- Marc Chagall
- Scène de Cirque
- signed Chagall (lower left); signed Marc, dated 1958 and dedicated Pour Vava on the reverse
- oil on canvas
- 24 by 41cm., 9 1/2 by 16 1/8 in.
Acquired from the above by the present owner
The authenticity of this work has been confirmed by the Comité Chagall.
Dedicated to his second wife Vava (Valentina Brodsky), the present work is an exceptionally dynamic and vibrant depiction of the circus, one of Chagall's most celebrated subjects. The circus was a continuous source of inspiration for the artist throughout his life: a magical dreamland that transported him into the parallel world of the subconscious. This fascination dates back to his childhood in Vitebsk and indeed he also frequently attended the circus in Paris with Ambroise Vollard. The circular ring was certainly suited to the dynamic atmosphere that is such a dominant feature across all of his œuvre, and indeed the viewer is thrust into the centre of the drama to take a seat in the audience. In the artist's own words, 'it is a magic world, the circus, a timeless dancing game where tears and smiles, the play of arms and legs take the form of a great art' (quoted in Le Cirque (exhibition catalogue), Pierre Matisse Gallery, New York, 1981, n.p.).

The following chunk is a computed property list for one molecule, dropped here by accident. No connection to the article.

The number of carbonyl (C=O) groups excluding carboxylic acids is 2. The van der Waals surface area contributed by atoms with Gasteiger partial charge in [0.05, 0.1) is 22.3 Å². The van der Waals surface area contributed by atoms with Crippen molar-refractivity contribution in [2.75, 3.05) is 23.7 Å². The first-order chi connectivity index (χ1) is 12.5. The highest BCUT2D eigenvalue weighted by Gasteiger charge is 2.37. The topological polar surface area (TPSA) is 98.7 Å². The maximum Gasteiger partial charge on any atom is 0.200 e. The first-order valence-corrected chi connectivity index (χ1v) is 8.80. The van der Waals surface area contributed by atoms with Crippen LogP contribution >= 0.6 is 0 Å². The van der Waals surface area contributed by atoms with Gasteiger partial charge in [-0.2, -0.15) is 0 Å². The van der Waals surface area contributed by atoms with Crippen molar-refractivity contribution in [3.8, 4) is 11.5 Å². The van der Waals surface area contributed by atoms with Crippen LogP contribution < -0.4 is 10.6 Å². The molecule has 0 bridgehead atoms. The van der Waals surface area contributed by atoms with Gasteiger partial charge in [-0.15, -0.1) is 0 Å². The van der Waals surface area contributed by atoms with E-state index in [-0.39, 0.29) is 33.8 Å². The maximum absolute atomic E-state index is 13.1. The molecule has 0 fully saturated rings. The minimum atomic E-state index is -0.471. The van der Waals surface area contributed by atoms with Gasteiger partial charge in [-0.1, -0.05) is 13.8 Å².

Scène de Cirque combines many of Chagall's most iconic artistic elements: the bold palette, the flowers, the horse, and even a violin player. The characteristic blue background gives the work a wonderfully dramatic atmosphere, which shows off the vibrant areas of yellows, pinks, greens and oranges to great effect. The thick application of paint on the bouquet of flowers is echoed by the equally physical execution of the horse-riding woman's skirt. The scene is imbued with a palpable energy and buzz, deriving from the circus's ambiguous identity as simultaneously fun-loving and tragic. The work - with its lively cast of animals, clowns, musicians and acrobats - is extraordinarily emotive and life-affirming, just as any visit to the circus should be. As Venturi explains, 'the importance of the circus motif in modern French literature and painting is well known; in painting it suffices to recall the names of Seurat and Rouault. As always, Chagall's images of circus people [...] are at once burlesque and tender. Their perspective of sentiment, their fantastic forms, suggest that the painter is amusing himself in a freer mood than usual; and the result is eloquent of the unmistakable purity flowing from Chagall's heart. These circus scenes are mature realisations of earlier dreams' (Lionello Venturi, Marc Chagall, New York, 1945, p. 39).